But the Emerald City revels in its cliches, and the truth is, you really can't get a bad cup of coffee here. No watered-down swill in this city, no sir.
Having visited Seattle many times over the past 20 years, I believe its charms are best discovered one cup at a time. That means venturing into the lesser-known parts of town, where you'll find quaint, independent coffee shops and small chains that offer steaming cups of some of the best coffee you'll ever drink.
In any of them, you might discover that Seattle is an amalgam of many different cultural personalities. You might encounter flannel-clad throwbacks to the grunge era, techie businesspeople toting laptops, and outdoorsy hikers, bicyclists and kayakers - probably all ordering the same drink.
Of course, it's hard to consider Seattle coffee without Starbucks, the corporate monolith that was founded here in 1971 (if you must make a pilgrimage, the original shop is at 1912 Pike Place).
Sure, Starbucks is really good coffee, and it's nothing if not ubiquitous in the greater Seattle area. If convenience and familiarity are your priorities, well, Starbucks has you covered.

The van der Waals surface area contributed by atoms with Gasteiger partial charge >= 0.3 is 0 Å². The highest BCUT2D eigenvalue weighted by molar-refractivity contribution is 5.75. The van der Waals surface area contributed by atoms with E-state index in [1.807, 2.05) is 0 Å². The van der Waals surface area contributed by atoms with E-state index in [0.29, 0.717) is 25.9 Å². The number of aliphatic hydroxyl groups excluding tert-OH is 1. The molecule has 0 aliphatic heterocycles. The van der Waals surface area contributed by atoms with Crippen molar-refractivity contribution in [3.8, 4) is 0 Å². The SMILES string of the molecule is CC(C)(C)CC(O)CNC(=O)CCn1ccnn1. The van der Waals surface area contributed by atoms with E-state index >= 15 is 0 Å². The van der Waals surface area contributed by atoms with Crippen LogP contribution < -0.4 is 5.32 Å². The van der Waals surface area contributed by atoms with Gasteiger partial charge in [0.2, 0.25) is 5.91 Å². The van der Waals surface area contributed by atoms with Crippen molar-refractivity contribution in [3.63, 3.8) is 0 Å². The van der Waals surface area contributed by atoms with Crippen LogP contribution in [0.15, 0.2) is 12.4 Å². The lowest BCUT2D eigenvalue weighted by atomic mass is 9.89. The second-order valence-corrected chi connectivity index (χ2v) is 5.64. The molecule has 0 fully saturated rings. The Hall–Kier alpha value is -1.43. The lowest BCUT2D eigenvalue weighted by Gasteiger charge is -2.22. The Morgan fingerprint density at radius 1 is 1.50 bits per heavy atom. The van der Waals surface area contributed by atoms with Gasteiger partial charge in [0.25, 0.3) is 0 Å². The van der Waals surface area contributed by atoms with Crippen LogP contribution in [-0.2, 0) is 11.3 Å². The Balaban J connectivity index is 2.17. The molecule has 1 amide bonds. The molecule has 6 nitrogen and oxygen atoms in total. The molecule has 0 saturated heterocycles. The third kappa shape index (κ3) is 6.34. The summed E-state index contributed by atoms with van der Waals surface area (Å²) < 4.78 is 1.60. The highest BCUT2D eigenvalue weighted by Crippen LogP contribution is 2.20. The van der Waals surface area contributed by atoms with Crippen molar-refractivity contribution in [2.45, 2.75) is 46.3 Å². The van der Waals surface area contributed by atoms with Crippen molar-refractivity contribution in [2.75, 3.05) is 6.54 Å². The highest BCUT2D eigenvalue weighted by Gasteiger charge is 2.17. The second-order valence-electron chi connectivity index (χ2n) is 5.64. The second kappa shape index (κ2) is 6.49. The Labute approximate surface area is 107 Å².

But Seattle is a city of little nooks and
Located near most of Seattle's main tourist attractions, they offer good, inexpensive coffee and decadent homemade pastries.
Here are several coffee shops that will introduce you to the sights of Puget Sound and this jewel of the Pacific Northwest.
One cup at a time.
PIKE PLACE MARKET
Located in the middle of the famous and bustling Pike Place Market in downtown Seattle, and close enough to the original Starbucks to tip your hat, Le Panier is a traditional French bakery that is visited by downtown business people and visitors alike.
Pike Place Market is the destination in Seattle for foodies, and Le Panier is the perfect place to start your tour before heading off to see flying fish, elephant garlic and vendors who sell everything from left-handed bread knives to the most perfect produce you've ever seen.
At the height of tourist season and the holidays, Le Panier, which is decorated with photographs of Paris, is packed with people going in for a quick snack and gifts. You will encounter lines, but there's good reason to wait in them. The pastries, cookies and sandwiches are out of this world, and the coffee is strong and warm on those days when the wind is whipping off the sound.